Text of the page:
Various Financial Questions | Page 3 | TigerDroppings.com

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BennyAndTheInkJets
Arkansas Fan
NYC / Orange County
Member since Nov 2010
3995 posts

re: Various Financial Questions


quote:

Not that Benny is somehow "wrong", it's more that if you ask ten financial advisers their opinions you will get over a dozen valid answers in addition to the invalid ones.

I'd hope that everyone had different allocation suggestions. Otherwise that would mean everyone had the same market expectations as I did and I would have no room to make money. I would be very interested in your allocation suggestion though, it's always great to see how others see what's going on.
quote:

The usual result is that you will do reasonably well initially, then get overconfident and bet way too large and lose the shirt off your back.

And thus is the life of the average retail investor.






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Lsut81
USA Fan
Member since Jun 2005
64953 posts

re: Various Financial Questions


quote:

The only thing I will say about this is to keep in my mind the commissions/fees. Sharbuilder, as an example, charges $9.95 per transaction


Thats why I was asking about putting my IRA with my Scottrade, because their $7 fees are perfect for how little I really do in stocks.






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Lsut81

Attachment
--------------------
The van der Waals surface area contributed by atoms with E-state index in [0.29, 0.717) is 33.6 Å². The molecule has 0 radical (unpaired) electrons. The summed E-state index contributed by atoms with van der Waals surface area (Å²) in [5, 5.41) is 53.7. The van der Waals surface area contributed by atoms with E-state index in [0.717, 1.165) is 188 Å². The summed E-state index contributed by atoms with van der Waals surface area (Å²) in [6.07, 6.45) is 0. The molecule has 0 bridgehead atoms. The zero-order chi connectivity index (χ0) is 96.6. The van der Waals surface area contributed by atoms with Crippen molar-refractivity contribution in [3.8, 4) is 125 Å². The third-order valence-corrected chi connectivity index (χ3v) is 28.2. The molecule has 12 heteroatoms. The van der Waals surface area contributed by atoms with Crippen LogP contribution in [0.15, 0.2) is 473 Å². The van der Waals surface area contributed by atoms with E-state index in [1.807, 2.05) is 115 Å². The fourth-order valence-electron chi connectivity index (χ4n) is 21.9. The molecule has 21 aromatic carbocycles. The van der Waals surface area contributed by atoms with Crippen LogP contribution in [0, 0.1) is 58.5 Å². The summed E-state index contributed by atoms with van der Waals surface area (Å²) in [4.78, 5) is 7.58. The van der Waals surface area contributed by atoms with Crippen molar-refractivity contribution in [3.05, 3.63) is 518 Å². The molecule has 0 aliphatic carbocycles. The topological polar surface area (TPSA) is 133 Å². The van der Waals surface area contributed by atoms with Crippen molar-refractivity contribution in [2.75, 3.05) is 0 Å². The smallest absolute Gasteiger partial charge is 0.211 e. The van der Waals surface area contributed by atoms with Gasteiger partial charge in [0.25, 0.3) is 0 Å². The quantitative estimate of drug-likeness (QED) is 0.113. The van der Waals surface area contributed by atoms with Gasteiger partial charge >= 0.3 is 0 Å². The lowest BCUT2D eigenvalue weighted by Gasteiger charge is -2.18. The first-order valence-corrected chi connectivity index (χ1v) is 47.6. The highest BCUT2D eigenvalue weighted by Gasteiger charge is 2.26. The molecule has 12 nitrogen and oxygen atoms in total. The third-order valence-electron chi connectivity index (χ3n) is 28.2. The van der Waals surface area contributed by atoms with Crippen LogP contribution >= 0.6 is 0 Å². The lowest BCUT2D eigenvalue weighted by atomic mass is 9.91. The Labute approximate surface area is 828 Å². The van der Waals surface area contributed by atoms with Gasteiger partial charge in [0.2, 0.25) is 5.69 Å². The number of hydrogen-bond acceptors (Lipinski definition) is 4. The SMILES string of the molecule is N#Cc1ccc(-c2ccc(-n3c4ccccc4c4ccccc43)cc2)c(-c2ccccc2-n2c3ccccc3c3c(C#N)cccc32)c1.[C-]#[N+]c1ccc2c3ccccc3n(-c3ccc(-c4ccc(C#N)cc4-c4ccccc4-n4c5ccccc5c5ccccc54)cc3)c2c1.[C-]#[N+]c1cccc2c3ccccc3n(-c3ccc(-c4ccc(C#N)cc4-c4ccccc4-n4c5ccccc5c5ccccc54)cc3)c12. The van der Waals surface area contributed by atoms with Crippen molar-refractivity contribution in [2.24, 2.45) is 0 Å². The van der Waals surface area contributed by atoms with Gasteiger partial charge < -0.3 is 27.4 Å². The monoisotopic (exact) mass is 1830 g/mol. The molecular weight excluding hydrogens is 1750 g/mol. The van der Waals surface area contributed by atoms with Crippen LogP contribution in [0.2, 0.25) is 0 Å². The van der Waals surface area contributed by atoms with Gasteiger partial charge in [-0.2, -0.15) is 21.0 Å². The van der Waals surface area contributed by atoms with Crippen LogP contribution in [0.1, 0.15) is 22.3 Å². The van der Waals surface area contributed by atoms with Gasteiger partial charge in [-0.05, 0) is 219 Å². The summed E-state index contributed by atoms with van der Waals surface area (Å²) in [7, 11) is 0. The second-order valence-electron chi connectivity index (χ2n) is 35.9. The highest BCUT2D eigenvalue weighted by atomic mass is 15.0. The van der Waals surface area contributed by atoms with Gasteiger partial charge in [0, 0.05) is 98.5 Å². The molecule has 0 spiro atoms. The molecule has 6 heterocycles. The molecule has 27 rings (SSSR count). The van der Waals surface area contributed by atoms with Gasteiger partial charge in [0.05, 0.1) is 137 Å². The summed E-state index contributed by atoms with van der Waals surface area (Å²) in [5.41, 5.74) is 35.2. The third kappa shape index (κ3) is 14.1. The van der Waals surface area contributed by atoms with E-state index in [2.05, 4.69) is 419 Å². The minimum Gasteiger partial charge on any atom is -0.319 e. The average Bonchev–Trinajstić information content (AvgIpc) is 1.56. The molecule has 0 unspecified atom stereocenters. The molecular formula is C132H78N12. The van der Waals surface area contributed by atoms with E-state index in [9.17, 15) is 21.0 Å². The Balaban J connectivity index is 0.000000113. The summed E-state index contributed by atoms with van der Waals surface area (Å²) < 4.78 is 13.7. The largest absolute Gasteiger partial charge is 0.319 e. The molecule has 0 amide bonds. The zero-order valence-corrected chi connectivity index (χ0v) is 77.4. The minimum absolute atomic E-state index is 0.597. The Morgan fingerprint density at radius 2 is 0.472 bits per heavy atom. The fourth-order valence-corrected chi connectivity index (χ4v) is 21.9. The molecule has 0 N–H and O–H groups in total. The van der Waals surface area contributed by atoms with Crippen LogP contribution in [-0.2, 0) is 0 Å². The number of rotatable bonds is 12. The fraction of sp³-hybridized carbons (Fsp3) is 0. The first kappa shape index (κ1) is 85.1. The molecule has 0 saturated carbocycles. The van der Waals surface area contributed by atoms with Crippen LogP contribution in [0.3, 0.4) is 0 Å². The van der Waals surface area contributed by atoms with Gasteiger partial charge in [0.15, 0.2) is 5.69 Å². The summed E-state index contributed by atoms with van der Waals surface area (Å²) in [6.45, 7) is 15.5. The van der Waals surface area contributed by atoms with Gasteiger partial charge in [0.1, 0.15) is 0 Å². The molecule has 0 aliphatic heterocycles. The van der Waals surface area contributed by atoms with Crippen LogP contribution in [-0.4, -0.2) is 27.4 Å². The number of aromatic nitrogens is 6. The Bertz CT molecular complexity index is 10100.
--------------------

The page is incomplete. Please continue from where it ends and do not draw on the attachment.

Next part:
USA Fan
Member since Jun 2005
64953 posts

re: Various Financial Questions


quote:

The $300 for metals can be looked at essentially the same as $300 for baseball cards, stamps, or any other sort of collectible you either place some sort of sentimental value on or have an expectation that it will increase in value


You don't believe physical gold or silver to be a good investment?






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BennyAndTheInkJets
Arkansas Fan
NYC / Orange County
Member since Nov 2010
3995 posts

re: Various Financial Questions


quote:

You don't believe physical gold or silver to be a good investment?

I do, but I hesitate to advise in terms of an investment as it has no income. They are also volatile and have risks associated with them outside of just inflationary or deflationary forces.

Saying they're the same as baseball cards or stamps isn't saying it's a bad investment. Stamps and baseball cards can be fantastic investments. I was more speaking to the structure.



This post was edited on 1/4 at 12:45 pm


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Lsut81
USA Fan
Member since Jun 2005
64953 posts

re: Various Financial Questions


quote:

I do, but I hesitate to advise in terms of an investment as it has no income. They are also volatile and have risks associated with them outside of just inflationary or deflationary forces.



I thought PMs would be a good long term investment Shows you how much I know


Plus they are pretty and shiny!






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foshizzle
LSU Fan
Washington DC metro
Member since Mar 2008
30166 posts

re: Various Financial Questions


quote:

You don't believe physical gold or silver to be a good investment?


I will have more to say on this over the weekend when I post something more detailed. I have a fair amount in a commodities ETF (not the physical stuff) myself, but it's a diversification play to smooth out volatility. I went with the ETF over physical ownership b/c I want exposure to commodities generally and I think my HOA would complain if I tried to store a tankful of crude oil in my basement or a railcar of corn in the back yard.